Scott Magdalein, TrainedUp.church, and Hot Rodding Volunteers

Scott Magdalein, TrainedUp.church, and Hot Rodding Volunteers

This is a big day for The Productive Pastor! This episode is sponsored by the good folks at TrainedUp.church. If you are looking for a thoroughly modern way to utilize video in your church training, they’ve built a turn-key solution for you. Make sure to check them out! In today’s episode, we’ve got Scott Magdalein, Founder of TrainedUp on the podcast to talk about his life, why he created TrainedUp and how it can help hot rod your church and ministry.

Front Matter

You Have to Show Up. Every. Day by Zak Slayback 

Why Successful People Spend 10 Hours a Week on “Compound Time.”  by Michael Simmons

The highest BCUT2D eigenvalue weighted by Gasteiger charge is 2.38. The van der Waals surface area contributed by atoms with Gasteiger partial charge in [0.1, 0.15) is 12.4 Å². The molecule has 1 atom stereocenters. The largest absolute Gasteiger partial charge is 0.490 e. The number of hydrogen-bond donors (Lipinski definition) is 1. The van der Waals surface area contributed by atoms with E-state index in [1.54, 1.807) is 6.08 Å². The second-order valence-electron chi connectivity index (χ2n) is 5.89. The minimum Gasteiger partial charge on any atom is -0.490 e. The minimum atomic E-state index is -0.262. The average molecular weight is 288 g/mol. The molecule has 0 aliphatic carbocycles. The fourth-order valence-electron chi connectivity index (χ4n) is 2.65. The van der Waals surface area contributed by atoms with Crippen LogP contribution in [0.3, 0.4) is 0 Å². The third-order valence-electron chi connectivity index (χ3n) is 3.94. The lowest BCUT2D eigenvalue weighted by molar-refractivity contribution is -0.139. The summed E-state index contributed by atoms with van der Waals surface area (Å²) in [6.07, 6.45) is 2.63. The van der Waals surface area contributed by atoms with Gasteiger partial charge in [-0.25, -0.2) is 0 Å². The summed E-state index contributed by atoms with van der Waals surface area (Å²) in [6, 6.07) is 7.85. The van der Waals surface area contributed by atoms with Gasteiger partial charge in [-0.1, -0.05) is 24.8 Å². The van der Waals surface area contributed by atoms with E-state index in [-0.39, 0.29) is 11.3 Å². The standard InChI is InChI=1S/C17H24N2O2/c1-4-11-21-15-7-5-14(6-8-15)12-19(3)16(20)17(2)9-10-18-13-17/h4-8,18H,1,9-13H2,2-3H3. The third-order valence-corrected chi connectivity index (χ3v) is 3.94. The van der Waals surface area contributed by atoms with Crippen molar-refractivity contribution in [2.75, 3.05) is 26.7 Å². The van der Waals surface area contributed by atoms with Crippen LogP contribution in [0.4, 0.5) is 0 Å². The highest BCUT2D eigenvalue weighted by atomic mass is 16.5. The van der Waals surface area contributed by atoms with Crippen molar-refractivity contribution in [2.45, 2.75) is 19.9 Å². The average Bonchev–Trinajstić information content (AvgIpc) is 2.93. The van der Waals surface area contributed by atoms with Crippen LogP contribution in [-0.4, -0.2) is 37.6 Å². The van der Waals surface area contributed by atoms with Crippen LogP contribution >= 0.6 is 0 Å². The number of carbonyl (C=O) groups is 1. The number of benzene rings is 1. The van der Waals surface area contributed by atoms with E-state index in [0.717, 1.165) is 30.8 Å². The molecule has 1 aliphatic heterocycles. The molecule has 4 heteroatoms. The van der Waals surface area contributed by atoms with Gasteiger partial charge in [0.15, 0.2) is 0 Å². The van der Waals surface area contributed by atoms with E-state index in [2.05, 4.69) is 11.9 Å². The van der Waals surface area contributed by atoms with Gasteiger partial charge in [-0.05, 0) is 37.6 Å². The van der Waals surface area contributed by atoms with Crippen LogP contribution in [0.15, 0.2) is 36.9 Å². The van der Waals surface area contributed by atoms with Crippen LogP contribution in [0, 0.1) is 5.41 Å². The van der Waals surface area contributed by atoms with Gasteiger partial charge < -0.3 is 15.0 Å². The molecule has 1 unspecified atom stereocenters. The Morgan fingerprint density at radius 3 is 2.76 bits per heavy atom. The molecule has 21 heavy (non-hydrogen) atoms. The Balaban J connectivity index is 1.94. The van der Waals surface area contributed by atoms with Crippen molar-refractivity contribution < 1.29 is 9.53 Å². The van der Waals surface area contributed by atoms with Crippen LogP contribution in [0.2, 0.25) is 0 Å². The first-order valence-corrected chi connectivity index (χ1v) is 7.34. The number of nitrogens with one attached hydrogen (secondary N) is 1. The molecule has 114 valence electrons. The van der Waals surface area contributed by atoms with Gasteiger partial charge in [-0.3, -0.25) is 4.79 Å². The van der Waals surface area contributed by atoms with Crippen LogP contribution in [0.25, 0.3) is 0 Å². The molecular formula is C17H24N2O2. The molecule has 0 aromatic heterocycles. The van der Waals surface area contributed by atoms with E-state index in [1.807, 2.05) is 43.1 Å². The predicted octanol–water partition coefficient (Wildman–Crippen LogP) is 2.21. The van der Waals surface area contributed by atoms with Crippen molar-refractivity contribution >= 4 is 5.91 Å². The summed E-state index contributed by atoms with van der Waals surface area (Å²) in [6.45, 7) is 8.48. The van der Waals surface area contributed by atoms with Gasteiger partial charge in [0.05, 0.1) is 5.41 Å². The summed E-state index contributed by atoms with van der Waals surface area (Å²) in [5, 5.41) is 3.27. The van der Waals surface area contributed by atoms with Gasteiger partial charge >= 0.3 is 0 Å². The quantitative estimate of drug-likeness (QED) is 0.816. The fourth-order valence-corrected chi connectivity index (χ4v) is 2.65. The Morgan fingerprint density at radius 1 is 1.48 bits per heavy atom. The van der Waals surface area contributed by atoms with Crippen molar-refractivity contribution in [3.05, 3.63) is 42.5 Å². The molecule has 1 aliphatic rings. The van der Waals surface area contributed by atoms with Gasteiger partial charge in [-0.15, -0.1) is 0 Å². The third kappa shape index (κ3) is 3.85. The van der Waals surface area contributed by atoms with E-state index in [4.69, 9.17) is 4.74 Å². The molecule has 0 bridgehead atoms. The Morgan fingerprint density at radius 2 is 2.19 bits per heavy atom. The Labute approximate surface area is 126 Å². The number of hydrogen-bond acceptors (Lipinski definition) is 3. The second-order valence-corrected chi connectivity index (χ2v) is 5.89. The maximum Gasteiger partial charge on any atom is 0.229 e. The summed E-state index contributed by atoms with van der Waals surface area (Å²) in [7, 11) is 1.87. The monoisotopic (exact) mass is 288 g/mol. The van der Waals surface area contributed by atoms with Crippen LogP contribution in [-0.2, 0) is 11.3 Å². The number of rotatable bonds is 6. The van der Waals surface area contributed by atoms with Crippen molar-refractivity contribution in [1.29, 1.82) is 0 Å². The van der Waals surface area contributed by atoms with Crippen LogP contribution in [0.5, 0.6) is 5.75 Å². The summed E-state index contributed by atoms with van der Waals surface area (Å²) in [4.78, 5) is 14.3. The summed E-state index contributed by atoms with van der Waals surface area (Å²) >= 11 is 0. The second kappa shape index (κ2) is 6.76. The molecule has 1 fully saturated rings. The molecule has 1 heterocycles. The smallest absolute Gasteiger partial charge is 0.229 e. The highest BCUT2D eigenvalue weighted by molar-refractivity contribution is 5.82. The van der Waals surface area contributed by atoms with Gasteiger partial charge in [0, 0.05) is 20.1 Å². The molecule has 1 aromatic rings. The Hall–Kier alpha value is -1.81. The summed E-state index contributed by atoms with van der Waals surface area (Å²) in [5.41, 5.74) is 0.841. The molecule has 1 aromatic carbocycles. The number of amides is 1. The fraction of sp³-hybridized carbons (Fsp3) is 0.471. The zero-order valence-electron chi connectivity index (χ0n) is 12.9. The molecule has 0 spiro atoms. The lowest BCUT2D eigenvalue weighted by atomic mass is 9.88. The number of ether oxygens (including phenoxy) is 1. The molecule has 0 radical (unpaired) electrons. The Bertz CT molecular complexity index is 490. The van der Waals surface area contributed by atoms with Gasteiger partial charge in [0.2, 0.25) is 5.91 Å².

My Conversation with Scott Magdalein

    • Scott’s background
    • What local church situation made Scott create TrainedUp
    • The power of consistency in solving small issues.
    • What is TrainedUp
    • What successful churches are doing to be successful in TrainedUp.
    • It’s all about being consistent. Yet again.
    • How Scott stays productive.
    • How self-awareness has changed things.

Make sure to follow Scott on twitter (@scottmagdalein) and on Youtube (I love Boat Fam!)

Back Matter

Are you listening to my daily podcasts on Anchor? It’s a fantastic new medium.

Have you checked out the Productive Pastor Community? It’s an awesome place for ministry leaders to have productivity and time management resources. It’s absolutely free and connects you on Facebook to other folks in the community.

Make sure to subscribe to the Productive Pastor Insider.

Remember to Review and Rate in iTunes. You can do it right here.

Keeping Up With Content Creation | Anchor Episode

Keeping Up With Content Creation | Anchor Episode